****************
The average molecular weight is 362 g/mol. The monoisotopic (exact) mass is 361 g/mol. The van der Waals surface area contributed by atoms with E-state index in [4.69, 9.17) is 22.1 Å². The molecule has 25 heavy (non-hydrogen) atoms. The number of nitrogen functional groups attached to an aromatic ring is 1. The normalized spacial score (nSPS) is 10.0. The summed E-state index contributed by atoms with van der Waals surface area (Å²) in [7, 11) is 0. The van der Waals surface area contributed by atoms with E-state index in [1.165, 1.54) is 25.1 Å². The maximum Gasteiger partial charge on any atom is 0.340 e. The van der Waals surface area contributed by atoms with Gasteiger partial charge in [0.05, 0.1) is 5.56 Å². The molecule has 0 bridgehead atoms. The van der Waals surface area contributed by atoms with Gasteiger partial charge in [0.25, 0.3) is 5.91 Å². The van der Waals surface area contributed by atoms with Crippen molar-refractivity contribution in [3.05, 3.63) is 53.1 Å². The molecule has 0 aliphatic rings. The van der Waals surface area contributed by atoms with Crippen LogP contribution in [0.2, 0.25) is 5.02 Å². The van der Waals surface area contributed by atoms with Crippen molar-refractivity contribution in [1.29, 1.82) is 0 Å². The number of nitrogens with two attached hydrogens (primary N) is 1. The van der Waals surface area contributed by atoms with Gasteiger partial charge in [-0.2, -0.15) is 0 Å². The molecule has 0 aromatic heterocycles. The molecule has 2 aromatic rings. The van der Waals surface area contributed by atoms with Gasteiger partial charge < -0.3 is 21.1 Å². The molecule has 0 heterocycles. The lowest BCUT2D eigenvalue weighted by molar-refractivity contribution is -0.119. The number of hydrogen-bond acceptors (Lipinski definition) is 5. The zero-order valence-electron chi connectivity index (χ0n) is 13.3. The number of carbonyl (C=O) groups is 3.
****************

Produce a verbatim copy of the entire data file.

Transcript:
The average molecular weight is 362 g/mol. The monoisotopic (exact) mass is 361 g/mol. The van der Waals surface area contributed by atoms with E-state index in [4.69, 9.17) is 22.1 Å². The molecule has 25 heavy (non-hydrogen) atoms. The number of nitrogen functional groups attached to an aromatic ring is 1. The normalized spacial score (nSPS) is 10.0. The summed E-state index contributed by atoms with van der Waals surface area (Å²) in [7, 11) is 0. The van der Waals surface area contributed by atoms with E-state index in [1.165, 1.54) is 25.1 Å². The maximum Gasteiger partial charge on any atom is 0.340 e. The van der Waals surface area contributed by atoms with Gasteiger partial charge in [0.05, 0.1) is 5.56 Å². The molecule has 0 bridgehead atoms. The van der Waals surface area contributed by atoms with Gasteiger partial charge in [0.25, 0.3) is 5.91 Å². The van der Waals surface area contributed by atoms with Crippen molar-refractivity contribution in [3.05, 3.63) is 53.1 Å². The molecule has 0 aliphatic rings. The van der Waals surface area contributed by atoms with Crippen LogP contribution in [0.2, 0.25) is 5.02 Å². The van der Waals surface area contributed by atoms with Crippen molar-refractivity contribution in [1.29, 1.82) is 0 Å². The number of nitrogens with two attached hydrogens (primary N) is 1. The van der Waals surface area contributed by atoms with Gasteiger partial charge in [-0.2, -0.15) is 0 Å². The molecule has 0 aromatic heterocycles. The molecule has 2 aromatic rings. The van der Waals surface area contributed by atoms with Gasteiger partial charge < -0.3 is 21.1 Å². The molecule has 0 heterocycles. The lowest BCUT2D eigenvalue weighted by molar-refractivity contribution is -0.119. The number of hydrogen-bond acceptors (Lipinski definition) is 5. The zero-order valence-electron chi connectivity index (χ0n) is 13.3. The number of carbonyl (C=O) groups is 3.